FDA Cracks Down on E-Cigs in 'Historic' Enforcement Effort
SILVER SPRING, Md. — The Food and Drug Administration continues its crackdown of electronic cigarettes and vapor products, and is even taking another look at flavored e-cigarettes.
On Sept. 12, the agency announced it issued more than 1,300 warning letters and fines to retailers who illegally sold e-cigarette and vapor products to minors during "a nationwide, undercover blitz" of retail stores and online sites this summer.
In the wake of the massive inspection effort, FDA Commissioner Scott Gottlieb signaled that the agency intends to take new and significant steps to address this challenge.
"We’re committed to the comprehensive approach to address addiction to nicotine that we announced last year. But at the same time, we see clear signs that youth use of electronic cigarettes has reached an epidemic proportion, and we must adjust certain aspects of our comprehensive strategy to stem this clear and present danger," he said.
"This starts with the actions we’re taking today to crack down on retail sales of e-cigarettes to minors. We will also revisit our compliance policy that extended the dates for manufacturers of certain flavored e-cigarettes to submit applications for premarket authorization," the commissioner added. "I believe certain flavors are one of the principal drivers of the youth appeal of these products. While we remain committed to advancing policies that promote the potential of e-cigarettes to help adult smokers move away from combustible cigarettes, that work can't come at the expense of kids."
During the recent enforcement initiative from June through August, the FDA found the vast majority of the violations were for the illegal sale of five e-cigarette products — VUSE (British American Tobacco, blu (Imperial Brands subsidiary Fontem Ventures), JUUL, MarkTen XL (Altria Group Inc. subsidiary Nu Mark LLC) and Logic. These five brands currently comprise over 97 percent of the U.S. market for e-cigarettes, according to the agency.
Based on these results, the FDA issued letters to the manufacturers of the five brands asking each company to submit within 60 days plans describing how they will address youth access and use of their products.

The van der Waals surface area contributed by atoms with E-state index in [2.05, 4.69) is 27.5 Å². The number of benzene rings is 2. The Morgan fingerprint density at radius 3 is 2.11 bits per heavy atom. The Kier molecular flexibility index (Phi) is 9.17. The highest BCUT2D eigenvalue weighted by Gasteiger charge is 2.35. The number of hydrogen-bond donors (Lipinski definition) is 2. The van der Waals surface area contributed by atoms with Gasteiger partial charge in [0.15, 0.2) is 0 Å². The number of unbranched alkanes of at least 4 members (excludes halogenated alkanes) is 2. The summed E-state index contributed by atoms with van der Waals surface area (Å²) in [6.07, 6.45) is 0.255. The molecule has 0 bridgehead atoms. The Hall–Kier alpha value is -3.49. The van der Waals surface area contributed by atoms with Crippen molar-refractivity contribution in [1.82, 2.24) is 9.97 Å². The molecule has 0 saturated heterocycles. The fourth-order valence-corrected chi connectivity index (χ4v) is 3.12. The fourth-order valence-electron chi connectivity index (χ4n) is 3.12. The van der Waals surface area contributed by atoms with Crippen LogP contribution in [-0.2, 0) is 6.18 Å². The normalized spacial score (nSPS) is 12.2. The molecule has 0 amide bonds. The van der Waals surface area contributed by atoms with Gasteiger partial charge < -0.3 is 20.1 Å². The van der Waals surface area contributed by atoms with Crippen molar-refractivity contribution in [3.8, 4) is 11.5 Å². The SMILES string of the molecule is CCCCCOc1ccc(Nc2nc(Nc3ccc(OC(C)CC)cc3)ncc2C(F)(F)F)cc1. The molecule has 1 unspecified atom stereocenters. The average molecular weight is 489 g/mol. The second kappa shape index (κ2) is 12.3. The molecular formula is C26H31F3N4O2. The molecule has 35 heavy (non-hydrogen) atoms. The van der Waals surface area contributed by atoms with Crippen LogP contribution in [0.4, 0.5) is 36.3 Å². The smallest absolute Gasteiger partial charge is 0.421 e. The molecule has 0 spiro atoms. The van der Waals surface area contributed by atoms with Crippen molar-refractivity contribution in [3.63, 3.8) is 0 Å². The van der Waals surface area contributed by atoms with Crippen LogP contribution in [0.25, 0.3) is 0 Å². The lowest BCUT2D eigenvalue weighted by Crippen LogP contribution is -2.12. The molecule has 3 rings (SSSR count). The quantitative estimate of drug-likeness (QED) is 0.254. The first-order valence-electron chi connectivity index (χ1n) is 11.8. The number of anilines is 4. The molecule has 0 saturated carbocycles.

According to the agency, if they fail to do so, or if the plans do not appropriately address this issue, the FDA will consider whether it would be appropriate to revisit the current policy that allows these products to stay on the market without a marketing order from the agency.
This could mean requiring these brands to remove some or all of their flavored products that may be contributing to the rise in youth use from the market until they receive premarket authorization and otherwise meet all of their obligations under the law.
In addition, the FDA issued 12 warning letters to online retailers that are selling misleadingly labeled and/or advertised e-liquids resembling kid-friendly food products such as candy and cookies. These products were the subject of agency action in May and were subsequently pulled from the market by the manufacturers.
However, the retailers receiving the warning letters today are still advertising and selling the products. Several of these retailers were also cited for illegally selling the products to minors.
The Analysts Weigh In
The FDA's crackdown on e-cigarette and vapor products may not be good news to some manufacturers, but it could be a positive sign for others.
"This morning, the FDA announced that they will consider taking more aggressive action on e-cigarettes (including potentially banning flavors) to curb the rapidly growing use of the products among underage consumers. Given the competitive threat from JUUL, this is a notable positive for big tobacco," said Vivien Azer, director and senior research analyst at Cowen.
She noted there has been a growing concern among tobacco investors about the popularity of JUUL and any negative impact on the cigarette industry.
"Given that big tobacco has yet to find a productive way to meaningfully compete against JUUL, an FDA decision to pull flavors from the market would be a notable positive for The Altria Group Inc., British American Tobacco, Imperial Brands plc, and Japan Tobacco as it would reset the competitive landscape in vapor," she explained.
Considering the FDA launched a youth tobacco prevention campaign earlier this year, the latest news is not completely unexpected.
"We are not at all surprised by the FDA's announcement as it has been focused on this topic for quite some time and has specifically targeted sales of JUUL to minors in the recent past," said Bonnie Herzog, managing director of tobacco, beverage and convenience store research at Wells Fargo Securities LLC.
"Given JUUL's strong appeal to youth and the FDA's comments around flavors, we believe JUUL is most at risk. Given the market's overarching concerns about JUUL's impact on cigarettes, especially Marlboro, we think a potential 'ban' on JUUL would be positive for Altria," she added.
However, both analysts raised some concern.
For Herzog, a key difficulty for the FDA "is arriving at an appropriate level of regulation of tobacco flavors as they are an important tool to get adult smokers to move down the continuum of risk from 'harmful' cigarettes to 'less harmful' e-cigarettes/vapors/heat-not-burn products."
For Azer, it's the agency's request for plans for action from the manufacturers.
"We do wonder how satisfactory any plan will be given that teens report having easy access to a whole host of products that are viewed as dangerous, in particular when consumed by underage consumers," she said.